Dealing with Toddler’s Separation Anxiety: How Do I Get My Toddlers to Stop Their Pacifier Use
Rhonda took her son in to the dentist for his annual exam and afterward the dentist brought her into the room to show her that her son was developing an overbite and asked Rhonda if her son was still using a pacifier. Rhonda replied, “Well, yes, but not all the time.” The dentist then suggested that her son should stop using his pacifier to prevent the overbite from getting worse. Rhonda knew her son, Adam, was getting “too big” to use a pacifier, but she was avoiding the huge blow up that occurred every time she tried to take the pacifier away. She wondered how she could get Adam to give up the pacifier without it becoming a big traumatic event or facing a child throwing a tantrum.
Are you ready to get rid of the pacifier, but your toddler isn’t? Do you wonder how to get a toddler to give up pacifier use without having to deal with a child throwing a tantrum?
Children’s attachment to security objects is usually related to separation issues. The resistance you experience when trying to wean them is often referred to as a toddler’s separation anxiety.
Like most problems in parenting, you want to look at this situation from the child’s perspective. Thumb sucking or pacifier use is not a sign of weakness. It is usually a temporary means for children to manage their emotions.
Until they learn how to express them verbally, young children often cope with their emotions by depending on objects. So respect the importance of security objects, whether it’s a pacifier, bottle, favorite blanket or stuffed animal.
Sooner or later, however, children will need to transition to the next stage of childhood where they have the skills necessary to willingly give up their dependencies.
How To Help Your Child Transition Out Pacifier Use Without Toddler Separation Anxiety:
The key to fostering your child’s independence is to teach skills while letting go of the need to control, the desire to be needed, or the temptation to rescue. Your children will always need you, but the ways they need you will change over the years. By replacing unhelpful habits with helpful responses, we maintain a healthy balance between freedom and limits.
Now here are some practical suggestions to try to wean your toddler from pacifier use :
- Figure out which situations trigger your toddler to want the pacifier. Then offer or teach your child other comforting techniques to use during those situations. For example, if your child wants a bottle or pacifier at bedtime, but these can cause dental problems, give your child their favorite blanket or stuffed animal.
- Reassure your child that you are there. Offer hugs and an empathetic ear, so they learn how to get human reassurance, instead of always looking to objects for security. Acknowledge your child’s feelings, putting a name to their emotions. As you teach them to use feeling words, they will use words more often to express their feelings.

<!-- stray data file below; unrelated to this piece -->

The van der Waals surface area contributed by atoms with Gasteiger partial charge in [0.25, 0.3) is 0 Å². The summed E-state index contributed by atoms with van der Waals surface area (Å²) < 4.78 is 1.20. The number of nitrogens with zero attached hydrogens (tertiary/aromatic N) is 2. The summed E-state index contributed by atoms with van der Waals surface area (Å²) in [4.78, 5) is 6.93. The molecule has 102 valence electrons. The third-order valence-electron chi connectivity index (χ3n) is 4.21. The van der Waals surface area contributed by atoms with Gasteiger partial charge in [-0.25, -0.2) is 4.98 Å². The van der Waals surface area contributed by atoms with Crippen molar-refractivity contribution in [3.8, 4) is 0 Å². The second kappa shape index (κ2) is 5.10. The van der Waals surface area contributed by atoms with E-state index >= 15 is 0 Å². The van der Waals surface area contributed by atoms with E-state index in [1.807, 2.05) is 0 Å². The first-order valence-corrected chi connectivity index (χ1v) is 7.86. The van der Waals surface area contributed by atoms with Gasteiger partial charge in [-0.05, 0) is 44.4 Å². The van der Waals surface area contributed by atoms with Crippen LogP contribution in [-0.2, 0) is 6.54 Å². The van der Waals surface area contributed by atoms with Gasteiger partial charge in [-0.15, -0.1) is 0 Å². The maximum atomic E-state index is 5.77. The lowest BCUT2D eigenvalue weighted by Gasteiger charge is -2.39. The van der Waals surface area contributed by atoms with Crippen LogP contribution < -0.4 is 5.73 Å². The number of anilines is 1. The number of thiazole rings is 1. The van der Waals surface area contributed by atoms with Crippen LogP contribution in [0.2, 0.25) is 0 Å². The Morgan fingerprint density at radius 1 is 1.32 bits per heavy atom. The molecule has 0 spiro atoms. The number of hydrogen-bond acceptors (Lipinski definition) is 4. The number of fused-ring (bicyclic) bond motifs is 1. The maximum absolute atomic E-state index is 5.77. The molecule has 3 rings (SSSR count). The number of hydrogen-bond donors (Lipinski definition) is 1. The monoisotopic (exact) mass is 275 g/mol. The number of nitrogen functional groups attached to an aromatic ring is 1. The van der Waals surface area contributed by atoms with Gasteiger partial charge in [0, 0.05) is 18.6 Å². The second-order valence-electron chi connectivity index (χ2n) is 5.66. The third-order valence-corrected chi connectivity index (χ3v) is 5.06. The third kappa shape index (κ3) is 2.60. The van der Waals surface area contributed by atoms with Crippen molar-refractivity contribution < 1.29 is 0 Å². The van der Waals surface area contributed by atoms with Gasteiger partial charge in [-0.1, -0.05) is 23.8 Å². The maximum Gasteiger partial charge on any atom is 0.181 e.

For example, Rhonda’s conversation might go like this:
On the way home from the dentist, Adam might say, “I really like my sucky.” Rhonda can say, “Yeah, it’s really nice to have that sucky. What did the dentist say would happen if you sucked it?” This helps Adam buy into the idea of letting go of the pacifier instead of pushing and lecturing. Rhonda can just keep acknowledging Adam’s feelings and the difficulty, “It must be hard not to use something you really like to use.”
- Allow your toddler to be responsible for the pacifier. When they lose their pacifier, don’t replace it. Let them know that they have to keep track of their pacifier and if they lose it it’s gone. This teaches your toddler responsibility at a young age.
- Replace the pacifier with another comforting object, such as a stuffed animal. Go to the store and let your child pick out a stuffed animal or toy they like. At the counter, have them “trade in” their pacifier for the object they have picked out. (You’ll be surprised at how the cashier will support you and your child in this act.) By having your toddler be responsible for giving up their pacifier use and being able to pick the replacement, they will feel empowered, instead of pressured and it’s far less likely a power struggle will ensue.
- Surround your child with children that do not use pacifiers anymore. Your child will likely pick up on how other children self-sooth or receive comfort from people or other security objects.
For more information about toddler’s separation anxiety and how to apply The Parent’s Toolshop®’s unique Universal Blueprint® problem-solving system to this challenge, get the 7 Keys to Parenting Success free ebook. You will be less frustrated, respond more calmly and feel more confident in any parenting situation.
Jody Johnston Pawel, LSW, CFLE is the author of the award-winning book, The Parent’s Toolshop and president of Parent’s Toolshop Consulting, where she oversees an international network of Toolshop® trainers. She has 30 years experience as a top-rated speaker and parenting expert to the media worldwide, including serving as the Co-Producer and Parenting Expert for the Emmy-nominated Ident-a-Kid television series. She has interviewed many parenting experts on her Parents Tool Talk radio show and is a parenting expert columnist. She has produced almost 100 multimedia resources, which are available at her award-winning website, www.ParentsToolshop.com.
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